“Prospective juror [J.H.]: Yes, sir.
“[Defense counsel]: Do you think that if somebody is found guilty of intentionally killing somebody during the course of another felony, burglary, robbery, rape, that the only appropriate punishment for that person would be death?
“Prospective juror [J.H.]: Yes.
“[Defense counsel]: Nothing else.
“[Prosecutor]: Now I got kind of confused on his questions. So I need to follow up.
“Prospective juror [J.H.]: All right.
“[Prosecutor]: You had stated earlier that you would have to know what the case is before-
“Prospective juror [J.H.]: Yeah. I really don't like what he had said. I don't like yes or no on these kind of issues. I don't think it's black and white. I think it's-It seems that we have to answer yes or no answers.
“[Prosecutor]: You would want to see what would be offered in mitigation; is that correct?
“Prospective juror [J.H.]: Right. I would want to listen and hear the evidence.
“[Prosecutor]: That's all I have.
“The Court: I'm confused. Earlier I told you that I would give you certain criteria or factors to consider, some aggravating or leaning toward the death penalty and others that are mitigating and leaning toward life without parole. Okay.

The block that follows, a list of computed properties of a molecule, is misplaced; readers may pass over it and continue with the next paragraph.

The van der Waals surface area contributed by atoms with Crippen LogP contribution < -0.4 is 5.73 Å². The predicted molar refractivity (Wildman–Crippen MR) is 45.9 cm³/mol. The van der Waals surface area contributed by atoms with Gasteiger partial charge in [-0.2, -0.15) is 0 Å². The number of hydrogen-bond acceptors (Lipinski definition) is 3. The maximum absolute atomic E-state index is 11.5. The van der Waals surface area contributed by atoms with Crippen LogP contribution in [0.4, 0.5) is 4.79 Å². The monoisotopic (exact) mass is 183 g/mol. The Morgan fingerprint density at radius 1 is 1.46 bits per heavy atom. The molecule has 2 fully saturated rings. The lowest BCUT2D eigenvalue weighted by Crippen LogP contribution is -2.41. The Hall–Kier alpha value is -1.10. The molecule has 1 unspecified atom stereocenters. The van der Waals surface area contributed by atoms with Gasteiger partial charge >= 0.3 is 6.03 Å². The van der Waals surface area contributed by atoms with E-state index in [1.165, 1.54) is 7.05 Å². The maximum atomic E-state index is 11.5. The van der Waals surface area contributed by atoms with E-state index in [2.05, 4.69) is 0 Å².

“If Mr. Adams is convicted, those factors would be given. Could you follow those instructions and weigh those factors in making a recommendation of life without parole or the death penalty?
“Prospective juror [J.H.]: Yes.”
This juror indicated that she could follow the law as instructed by the trial court. There was no error in failing to remove this juror for cause.
Adams also challenges the trial court's failure to remove prospective juror B.H. for cause because he indicated that death was always the appropriate sentence. The following occurred:
“[Defense counsel]: Now as far as you, yourself, is concerned-as far as [B.H.] is concerned-do you think that if somebody gets found guilty by a jury in Montgomery County of having intentionally killed somebody during the course of some other serious felony, burglary, rape, robbery, kidnapping, whatever the other felony is, that the only appropriate punishment of that person is death?
“Prospective juror [B.H.]: I don't want to say the only one but depending on the evidence, like I said before, yeah, that would definitely be a good possibility.
“[Defense counsel]: When you say, depending on the evidence, tell me what you have in mind.
“Prospective juror [B.H.]: I just mean, listening to the case and all of the facts and everything and proving guilty, weighing that on the death penalty or life without parole. That's what I mean. Does that make it a little bit clearer?
“[Defense counsel]: We'll talk a little more, and we'll figure it out.
“Are you saying that if you're convinced that this person is guilty of doing it, that's when you would think death would be the appropriate punishment?
“Prospective juror [B.H.]: Yes.